Sunday, January 27, 2013
Perhaps the hardest film to describe since “The Turin Horse” is Miguel Gomes’ allusive, languorous and entrancing “Tabu,” filmed in 16mm black-and-white and told in two halves, the first in contemporary Lisbon and the second in colonial Mozambique. We first meet Dona Aurora late in life, an ornery woman given to gambling sprees who believes her lifelong maid, Santa, secretly practices witchcraft against her. (Slow-acting curse.) Her kindly neighbor, Dona Pilar, wants to help her, but doesn’t know how, until Aurora asks her to summon a man, Gian Luca Ventura, whose name she’s never before mentioned.
Pilar finds Gian Luca at a nursing home, where he recounts his history with Aurora. She was happily married to a moneyed farm owner in the valley of Mount Tabu when he met her through his bandmate Mario, her husband’s close friend. Instantly an electric spark of sexual attraction jolted through them, and in the film’s second half (largely silent but for Gian Luca’s present-day narration), we see their reluctant and star-crossed affair unfold and unravel.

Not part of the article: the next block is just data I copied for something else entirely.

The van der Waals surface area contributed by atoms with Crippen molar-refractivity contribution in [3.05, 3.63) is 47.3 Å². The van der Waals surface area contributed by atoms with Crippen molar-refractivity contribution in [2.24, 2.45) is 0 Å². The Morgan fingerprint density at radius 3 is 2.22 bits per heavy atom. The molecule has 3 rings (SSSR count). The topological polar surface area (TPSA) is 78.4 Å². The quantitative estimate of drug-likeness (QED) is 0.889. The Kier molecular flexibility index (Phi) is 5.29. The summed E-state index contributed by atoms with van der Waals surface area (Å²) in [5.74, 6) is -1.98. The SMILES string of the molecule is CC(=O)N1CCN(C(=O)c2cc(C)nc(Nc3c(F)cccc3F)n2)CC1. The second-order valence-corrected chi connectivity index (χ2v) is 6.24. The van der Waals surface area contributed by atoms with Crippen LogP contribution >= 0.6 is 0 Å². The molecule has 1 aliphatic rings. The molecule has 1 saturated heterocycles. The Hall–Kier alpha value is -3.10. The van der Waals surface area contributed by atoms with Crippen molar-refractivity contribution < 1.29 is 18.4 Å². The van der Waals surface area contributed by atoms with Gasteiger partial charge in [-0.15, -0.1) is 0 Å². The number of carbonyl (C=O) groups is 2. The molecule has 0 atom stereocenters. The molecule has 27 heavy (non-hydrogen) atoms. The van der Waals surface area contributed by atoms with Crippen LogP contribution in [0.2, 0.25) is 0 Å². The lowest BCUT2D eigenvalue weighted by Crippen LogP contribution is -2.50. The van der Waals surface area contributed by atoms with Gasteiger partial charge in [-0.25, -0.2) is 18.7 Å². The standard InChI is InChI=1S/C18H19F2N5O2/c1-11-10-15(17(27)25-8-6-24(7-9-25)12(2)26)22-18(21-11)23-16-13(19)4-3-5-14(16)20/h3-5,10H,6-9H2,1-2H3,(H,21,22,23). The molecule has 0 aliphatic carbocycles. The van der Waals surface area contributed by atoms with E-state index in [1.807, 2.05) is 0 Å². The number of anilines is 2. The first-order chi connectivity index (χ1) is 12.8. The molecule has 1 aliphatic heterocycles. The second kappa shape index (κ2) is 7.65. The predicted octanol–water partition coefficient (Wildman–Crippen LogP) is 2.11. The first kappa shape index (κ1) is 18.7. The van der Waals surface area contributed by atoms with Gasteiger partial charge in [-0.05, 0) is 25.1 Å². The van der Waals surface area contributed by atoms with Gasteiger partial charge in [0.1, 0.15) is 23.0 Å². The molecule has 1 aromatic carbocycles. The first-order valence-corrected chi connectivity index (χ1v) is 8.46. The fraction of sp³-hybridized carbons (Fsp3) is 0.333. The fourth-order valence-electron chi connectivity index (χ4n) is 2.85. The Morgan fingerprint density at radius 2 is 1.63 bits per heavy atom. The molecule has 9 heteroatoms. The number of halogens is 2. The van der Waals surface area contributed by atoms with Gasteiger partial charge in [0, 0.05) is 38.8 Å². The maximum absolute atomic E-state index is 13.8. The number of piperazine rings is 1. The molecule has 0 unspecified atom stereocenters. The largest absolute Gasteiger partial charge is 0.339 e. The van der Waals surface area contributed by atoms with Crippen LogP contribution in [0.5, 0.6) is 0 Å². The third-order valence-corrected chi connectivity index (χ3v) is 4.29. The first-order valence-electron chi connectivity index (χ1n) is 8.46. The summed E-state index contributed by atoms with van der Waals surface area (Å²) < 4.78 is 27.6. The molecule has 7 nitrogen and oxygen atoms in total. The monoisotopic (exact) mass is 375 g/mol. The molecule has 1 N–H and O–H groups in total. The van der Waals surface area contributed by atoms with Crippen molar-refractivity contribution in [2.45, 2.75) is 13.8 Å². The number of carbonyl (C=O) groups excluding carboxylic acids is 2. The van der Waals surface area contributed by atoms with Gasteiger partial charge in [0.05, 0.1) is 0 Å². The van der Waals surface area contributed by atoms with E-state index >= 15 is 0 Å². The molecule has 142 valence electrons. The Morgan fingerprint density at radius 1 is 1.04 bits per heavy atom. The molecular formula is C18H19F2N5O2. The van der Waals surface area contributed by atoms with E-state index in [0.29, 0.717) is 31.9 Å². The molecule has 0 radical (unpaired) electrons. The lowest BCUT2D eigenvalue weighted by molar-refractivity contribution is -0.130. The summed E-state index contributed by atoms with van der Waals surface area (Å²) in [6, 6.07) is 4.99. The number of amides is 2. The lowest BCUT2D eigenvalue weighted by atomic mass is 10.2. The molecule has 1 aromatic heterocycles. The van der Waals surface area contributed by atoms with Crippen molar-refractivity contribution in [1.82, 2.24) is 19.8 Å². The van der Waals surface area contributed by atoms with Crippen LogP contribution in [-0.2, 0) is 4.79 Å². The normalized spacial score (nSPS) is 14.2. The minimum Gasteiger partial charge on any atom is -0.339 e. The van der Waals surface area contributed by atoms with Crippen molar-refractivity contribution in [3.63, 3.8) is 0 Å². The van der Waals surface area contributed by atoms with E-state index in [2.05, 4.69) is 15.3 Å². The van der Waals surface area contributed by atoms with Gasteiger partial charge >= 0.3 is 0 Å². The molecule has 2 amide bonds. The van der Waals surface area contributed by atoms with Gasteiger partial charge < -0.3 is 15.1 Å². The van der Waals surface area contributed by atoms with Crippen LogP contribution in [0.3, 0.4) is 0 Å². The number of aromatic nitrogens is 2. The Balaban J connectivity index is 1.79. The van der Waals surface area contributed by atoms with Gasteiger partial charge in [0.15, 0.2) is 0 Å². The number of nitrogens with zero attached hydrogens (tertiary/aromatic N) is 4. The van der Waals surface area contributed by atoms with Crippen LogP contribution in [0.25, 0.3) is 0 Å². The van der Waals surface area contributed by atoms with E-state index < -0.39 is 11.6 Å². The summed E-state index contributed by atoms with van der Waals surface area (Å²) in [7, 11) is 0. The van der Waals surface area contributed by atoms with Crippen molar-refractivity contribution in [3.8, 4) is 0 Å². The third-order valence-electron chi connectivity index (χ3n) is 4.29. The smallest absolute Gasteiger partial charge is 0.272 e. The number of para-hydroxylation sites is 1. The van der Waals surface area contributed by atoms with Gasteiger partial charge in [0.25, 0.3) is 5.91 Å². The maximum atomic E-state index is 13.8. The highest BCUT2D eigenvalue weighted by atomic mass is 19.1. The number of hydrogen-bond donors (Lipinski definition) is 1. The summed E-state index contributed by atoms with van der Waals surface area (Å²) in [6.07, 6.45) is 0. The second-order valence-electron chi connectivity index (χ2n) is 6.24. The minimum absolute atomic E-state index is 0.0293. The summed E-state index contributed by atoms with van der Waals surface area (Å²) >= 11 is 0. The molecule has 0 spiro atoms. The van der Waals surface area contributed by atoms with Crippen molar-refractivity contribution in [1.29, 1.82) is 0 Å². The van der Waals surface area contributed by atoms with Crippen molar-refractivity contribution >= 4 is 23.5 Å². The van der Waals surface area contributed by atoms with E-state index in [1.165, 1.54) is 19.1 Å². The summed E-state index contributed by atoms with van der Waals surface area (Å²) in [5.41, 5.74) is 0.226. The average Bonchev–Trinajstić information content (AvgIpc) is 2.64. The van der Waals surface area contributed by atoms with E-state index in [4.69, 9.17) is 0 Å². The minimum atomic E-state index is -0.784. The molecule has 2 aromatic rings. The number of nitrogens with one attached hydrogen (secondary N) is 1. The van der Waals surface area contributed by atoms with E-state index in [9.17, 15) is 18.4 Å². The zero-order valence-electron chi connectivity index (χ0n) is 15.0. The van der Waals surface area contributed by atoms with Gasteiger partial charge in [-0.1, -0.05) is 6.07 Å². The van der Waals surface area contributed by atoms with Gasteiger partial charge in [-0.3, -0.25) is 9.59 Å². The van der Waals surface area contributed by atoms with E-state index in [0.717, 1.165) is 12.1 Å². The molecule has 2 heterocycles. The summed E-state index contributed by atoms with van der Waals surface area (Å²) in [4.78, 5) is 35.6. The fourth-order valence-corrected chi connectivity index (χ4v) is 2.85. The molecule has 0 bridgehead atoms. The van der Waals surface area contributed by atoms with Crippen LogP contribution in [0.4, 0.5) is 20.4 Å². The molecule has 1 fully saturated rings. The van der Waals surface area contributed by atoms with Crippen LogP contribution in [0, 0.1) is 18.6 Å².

What’s the movie about? Giving yourself over to the enveloping warmth of its shadows. Listening only to the regretful words of the elderly, as much for their beauty as their wisdom. Storytelling both exceedingly simple and mischievously complex – at times verging into stream of consciousness, some events as likely as not figments of the imaginations of the characters relating them. Wondering what the movie is about, what Aurora’s pet crocodile (who figures so prominently) symbolizes. A cinematized vision of colonial life that makes no claim to reflect reality. A traveling band wandering Africa covering Phil Spector songs. Clouds in the shape of animals. The way a woman’s lip quivers at the height of sexual ecstasy and at the pit of romantic despair. The gaudy neon lights of a casino against the dolorous face of a woman paralyzed by nostalgia. Love letters thrown into a fire. Love letters not thrown into a fire. So there’s your review.